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Reisverslag Gastblogger: Buying Capulanas in Mozambique
1 februari 2017
Gastblogger: Buying Capulanas in Mozambique
Today the topic is an African textile called capulana. Capulanas are bright and colorful rectangles of cloth that are extremely popular in Mozambique. They are similar to sarongs, but made from a waxy material, and they feature patterns ranging from abstract tesselations to portraits of Bob Marley that take up the whole two meter span. You can't go far in Mozambique without seeing women wearing whole capulanas as skirts, dresses, baby slings, head coverings, shawls, blankets, or scarves, and they are used to make clothes, upholstery, curtains, etc. Buying capulanas in the markets is an evocative Mozambican experience. For me, capulanas are especially nostalgic because I grew up with bedroom curtains that my mother made from ones she had bought when we took a trip to Mozambique back in 1997.
When we arrived in Vilanculos on Monday (see http://timcevat.waarbenjij.nu/reisverslag/4963737/african-adventure-30-jan-1-feb-mozambique), Tim found a tailor to repair the holes in our clothes and attach patches to our packs. The tailor, Solomão, was working away with an old pedal-powered Singer sewing machine, which had the advantage of working even though the power was out. I was planning to get a hat made, both as a souvenir from my travels, and as a way to shield my blonde head from the strong African sun. While Solomão was working, I remembered my idea and excitedly expanded the concept to be a whole new outfit made out of capulanas. Tim caught my excitement and decided to commission a shirt.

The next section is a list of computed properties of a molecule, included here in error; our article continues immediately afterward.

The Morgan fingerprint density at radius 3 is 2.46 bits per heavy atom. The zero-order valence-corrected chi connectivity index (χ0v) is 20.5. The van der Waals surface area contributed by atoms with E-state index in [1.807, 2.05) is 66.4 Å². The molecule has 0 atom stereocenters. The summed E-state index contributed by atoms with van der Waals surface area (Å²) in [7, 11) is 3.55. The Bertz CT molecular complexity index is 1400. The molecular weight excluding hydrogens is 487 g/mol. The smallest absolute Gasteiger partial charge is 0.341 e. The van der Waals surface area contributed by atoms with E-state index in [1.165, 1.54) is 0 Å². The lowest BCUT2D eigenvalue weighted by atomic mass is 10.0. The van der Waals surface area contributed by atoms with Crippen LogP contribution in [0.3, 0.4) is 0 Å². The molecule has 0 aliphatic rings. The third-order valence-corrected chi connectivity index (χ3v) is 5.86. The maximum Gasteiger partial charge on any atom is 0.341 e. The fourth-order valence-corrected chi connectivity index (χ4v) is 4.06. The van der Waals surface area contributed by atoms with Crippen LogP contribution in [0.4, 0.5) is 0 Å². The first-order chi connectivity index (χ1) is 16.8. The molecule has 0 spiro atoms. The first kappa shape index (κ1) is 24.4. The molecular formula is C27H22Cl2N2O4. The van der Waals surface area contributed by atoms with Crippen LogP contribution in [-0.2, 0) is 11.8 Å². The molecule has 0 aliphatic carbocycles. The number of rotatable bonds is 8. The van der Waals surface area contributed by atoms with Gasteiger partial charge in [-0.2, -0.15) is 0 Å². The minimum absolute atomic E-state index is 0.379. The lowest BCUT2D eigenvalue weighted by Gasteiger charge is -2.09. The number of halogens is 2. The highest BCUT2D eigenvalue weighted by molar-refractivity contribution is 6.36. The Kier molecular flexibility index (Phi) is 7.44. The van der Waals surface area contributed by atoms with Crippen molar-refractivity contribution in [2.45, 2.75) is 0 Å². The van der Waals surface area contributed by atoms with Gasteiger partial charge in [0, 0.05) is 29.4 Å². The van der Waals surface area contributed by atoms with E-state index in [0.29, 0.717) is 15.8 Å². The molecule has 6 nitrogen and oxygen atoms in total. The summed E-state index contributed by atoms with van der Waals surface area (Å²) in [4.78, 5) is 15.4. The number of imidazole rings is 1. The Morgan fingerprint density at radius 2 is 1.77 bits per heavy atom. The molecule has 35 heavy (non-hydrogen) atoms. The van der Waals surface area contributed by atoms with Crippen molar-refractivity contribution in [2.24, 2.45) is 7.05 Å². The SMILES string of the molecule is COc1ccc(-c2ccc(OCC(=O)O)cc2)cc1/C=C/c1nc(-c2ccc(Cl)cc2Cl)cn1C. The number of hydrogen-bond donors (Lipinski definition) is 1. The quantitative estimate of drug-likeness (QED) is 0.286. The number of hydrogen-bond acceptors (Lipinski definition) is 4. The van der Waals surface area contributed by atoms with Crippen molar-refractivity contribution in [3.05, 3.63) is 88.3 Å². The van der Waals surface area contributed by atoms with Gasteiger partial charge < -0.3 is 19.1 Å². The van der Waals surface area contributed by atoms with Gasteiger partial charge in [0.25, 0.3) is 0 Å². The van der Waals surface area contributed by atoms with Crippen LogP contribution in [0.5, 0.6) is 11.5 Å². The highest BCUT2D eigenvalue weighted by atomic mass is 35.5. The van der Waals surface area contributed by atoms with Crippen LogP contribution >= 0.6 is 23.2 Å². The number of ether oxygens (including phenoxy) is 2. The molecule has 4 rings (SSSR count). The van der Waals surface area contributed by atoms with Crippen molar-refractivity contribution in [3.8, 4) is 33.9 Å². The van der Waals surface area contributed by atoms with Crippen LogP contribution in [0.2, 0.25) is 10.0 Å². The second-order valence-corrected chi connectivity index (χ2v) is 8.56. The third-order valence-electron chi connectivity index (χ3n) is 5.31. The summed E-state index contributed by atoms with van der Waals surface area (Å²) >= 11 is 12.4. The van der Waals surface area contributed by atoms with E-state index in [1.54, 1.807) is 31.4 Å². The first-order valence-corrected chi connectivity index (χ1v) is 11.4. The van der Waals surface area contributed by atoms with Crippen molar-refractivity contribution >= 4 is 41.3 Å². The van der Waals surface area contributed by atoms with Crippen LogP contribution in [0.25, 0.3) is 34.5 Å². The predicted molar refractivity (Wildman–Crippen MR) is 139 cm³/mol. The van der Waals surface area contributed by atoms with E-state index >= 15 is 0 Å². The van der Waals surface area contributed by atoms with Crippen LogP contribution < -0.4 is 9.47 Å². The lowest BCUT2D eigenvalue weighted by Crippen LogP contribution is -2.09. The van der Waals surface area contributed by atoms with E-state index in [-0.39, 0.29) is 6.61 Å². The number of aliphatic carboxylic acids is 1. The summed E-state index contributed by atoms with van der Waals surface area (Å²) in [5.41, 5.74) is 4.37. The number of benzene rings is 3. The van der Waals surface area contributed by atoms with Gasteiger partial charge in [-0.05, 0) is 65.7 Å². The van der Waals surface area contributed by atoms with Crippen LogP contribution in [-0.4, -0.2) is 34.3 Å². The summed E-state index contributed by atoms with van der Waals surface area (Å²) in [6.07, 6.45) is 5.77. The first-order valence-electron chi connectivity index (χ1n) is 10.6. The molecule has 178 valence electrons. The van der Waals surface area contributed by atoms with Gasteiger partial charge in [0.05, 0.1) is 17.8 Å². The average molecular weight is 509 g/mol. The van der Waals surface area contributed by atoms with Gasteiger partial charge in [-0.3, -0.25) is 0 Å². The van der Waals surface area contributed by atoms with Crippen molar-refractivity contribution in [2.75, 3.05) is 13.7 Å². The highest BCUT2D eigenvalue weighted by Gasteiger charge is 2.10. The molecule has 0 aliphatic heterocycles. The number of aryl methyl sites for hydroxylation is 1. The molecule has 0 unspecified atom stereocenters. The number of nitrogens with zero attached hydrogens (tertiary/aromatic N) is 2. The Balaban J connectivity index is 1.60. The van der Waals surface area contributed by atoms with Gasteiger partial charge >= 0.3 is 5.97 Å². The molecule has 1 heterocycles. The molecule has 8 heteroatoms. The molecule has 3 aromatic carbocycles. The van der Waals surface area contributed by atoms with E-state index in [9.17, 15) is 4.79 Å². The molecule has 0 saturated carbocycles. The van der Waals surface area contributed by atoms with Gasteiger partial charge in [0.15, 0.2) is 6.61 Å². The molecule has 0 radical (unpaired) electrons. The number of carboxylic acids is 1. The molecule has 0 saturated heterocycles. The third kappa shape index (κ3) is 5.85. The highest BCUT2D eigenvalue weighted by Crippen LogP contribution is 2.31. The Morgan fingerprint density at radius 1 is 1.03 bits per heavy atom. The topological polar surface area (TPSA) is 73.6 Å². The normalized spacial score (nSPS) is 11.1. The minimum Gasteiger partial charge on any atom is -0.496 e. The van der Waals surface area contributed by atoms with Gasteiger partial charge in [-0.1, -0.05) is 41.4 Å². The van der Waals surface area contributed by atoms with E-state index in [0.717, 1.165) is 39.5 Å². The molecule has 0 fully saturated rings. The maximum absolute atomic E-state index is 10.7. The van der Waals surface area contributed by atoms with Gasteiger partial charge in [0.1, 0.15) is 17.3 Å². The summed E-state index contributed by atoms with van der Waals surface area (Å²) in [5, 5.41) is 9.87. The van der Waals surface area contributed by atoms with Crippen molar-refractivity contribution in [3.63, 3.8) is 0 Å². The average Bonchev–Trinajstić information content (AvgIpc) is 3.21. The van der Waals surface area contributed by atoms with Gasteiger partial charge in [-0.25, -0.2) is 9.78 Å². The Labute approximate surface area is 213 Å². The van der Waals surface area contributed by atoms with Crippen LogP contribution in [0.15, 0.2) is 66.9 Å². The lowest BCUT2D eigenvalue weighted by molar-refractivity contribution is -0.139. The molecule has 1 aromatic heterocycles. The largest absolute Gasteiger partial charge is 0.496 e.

Solomão (the Portuguese form of the name Solomon) is an interesting character. He came from a poor family, and tried out various professions before deciding to be a tailor. At 22 years old, he's accomplished a lot in his life. At one point his system played some music by South African superstar Brenda Fassie, which got us talking about South Africa. It turned out he'd spent some time in Johannesburg, so I had a chance to practice my rusty, very limited Zulu. In addition to a small amount of Zulu, he speaks fluent English and Portuguese, and his mother tongue.
We started the project on Tuesday morning. Solomão and his assistant Samson wore outfits they'd made from capulanas themselves to inspire us. First we discussed the plan, then went to the central market to buy capulanas. After deliberation, we chose five. Then it was time to haggle on the price.
When buying in the markets in Mozambique, the first price given by the seller is only the start of a conversation that ends with money changing hands. It's poor form to pay the first amount mentioned. The first price was MT 1200 (€17) per capulana. After some discussion we agreed on MT 1000 (€13) each. Another friend of mine recently told me that, if you realize that the seller agreed too fast you can still go negotiate down, even if you've already agreed on a price. So I started up again and talked him down to MT 800 (€11). Then it was back to the shop to take measurements and start sewing!
In the end, Tim got a cool new shirt, and I got a custom outfit, duffel bag, and a gift for someone special back home, all for relatively cheap. We ran out of time to make the hat, though! I recommend capulana goods to anyone visiting Mozambique.
If you'd like to learn more about the capulana industry, read this interview with a Mozambican entrepreneur who is building a business around these important cultural items: http://www.lionessesofafrica.com/blog/2017/1/15/startup-story-of-wacy-zacarias
Foto's bij verslag (1)
2 februari 2017 13:15 | Door: Annette
I'm so glad you're travelling with Tim! It's better for all of u's at home..! ;) Stay safe and have lots of fun! Big hug for both
3 februari 2017 20:45 | Door: Philip Bliss
Hi Annette, it's a pleasure to travel with Tim since our philosophies of travel complement each other well. And you're totally right that having two guys together changes the situation and makes it more safe. Stay safe in NL!